Consolidating invasion paradox with a beta-diversity based theoretical model
Contradicting results from observational and experimental studies on native-exotic diversity relationships— the “invasion paradox”— have prompted several theories to explain the inconsistent patterns observed. Although several processes that generate either negative or positive native-exotic diversity associations have been identified, there is no single general model that is able to explain why these patterns vary with scale and across ecosystems.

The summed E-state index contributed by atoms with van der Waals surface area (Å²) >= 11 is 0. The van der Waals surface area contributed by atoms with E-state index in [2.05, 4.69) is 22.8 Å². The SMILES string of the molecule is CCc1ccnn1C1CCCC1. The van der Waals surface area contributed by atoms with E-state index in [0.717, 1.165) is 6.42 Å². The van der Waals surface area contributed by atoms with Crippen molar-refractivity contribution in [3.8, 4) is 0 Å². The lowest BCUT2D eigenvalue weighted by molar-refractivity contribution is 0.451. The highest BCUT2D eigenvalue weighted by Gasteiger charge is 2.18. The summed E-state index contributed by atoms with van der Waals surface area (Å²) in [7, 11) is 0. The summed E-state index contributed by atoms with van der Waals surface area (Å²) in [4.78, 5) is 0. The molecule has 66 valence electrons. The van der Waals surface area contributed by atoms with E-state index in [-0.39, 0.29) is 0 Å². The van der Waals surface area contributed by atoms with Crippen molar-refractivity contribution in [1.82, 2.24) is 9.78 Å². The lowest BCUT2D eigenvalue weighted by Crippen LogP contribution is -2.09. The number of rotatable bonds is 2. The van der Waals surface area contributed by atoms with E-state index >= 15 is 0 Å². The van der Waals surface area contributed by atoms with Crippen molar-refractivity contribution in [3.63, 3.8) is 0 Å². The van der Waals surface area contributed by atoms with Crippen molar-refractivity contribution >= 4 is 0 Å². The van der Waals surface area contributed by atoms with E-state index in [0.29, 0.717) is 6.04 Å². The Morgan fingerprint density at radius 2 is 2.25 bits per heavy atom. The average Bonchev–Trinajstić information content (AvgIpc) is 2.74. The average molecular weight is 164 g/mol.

Here, we present a theoretical model using the level of heterogeneity of species assemblages (i.e. beta-diversity) in an area, instead of scale, to resolve the contradictions observed in native-exotic diversity patterns. The beta-diversity model predicts the association between native and exotic diversity based on three assumptions: (1) there is a positive correlation between native and exotic beta-diversity; (2) once beta-diversity passes a certain threshold, it drives trends observed in the cumulative diversity of the area studied, masking patterns between native and exotic diversity driven by local processes and revealing a positive association; and (3) increasing scales will increase beta-diversity past that threshold. Under this model, current theories on native-exotic diversity relationships are unified by presenting a scenario in which they are all possible without being contradictory. The beta-diversity model has the potential to broaden opportunities to better understand the relationship between native diversity and invasibility, while also providing insight into the processes that influence biodiversity, community assemblage, and biogeographical gradients at the global scale.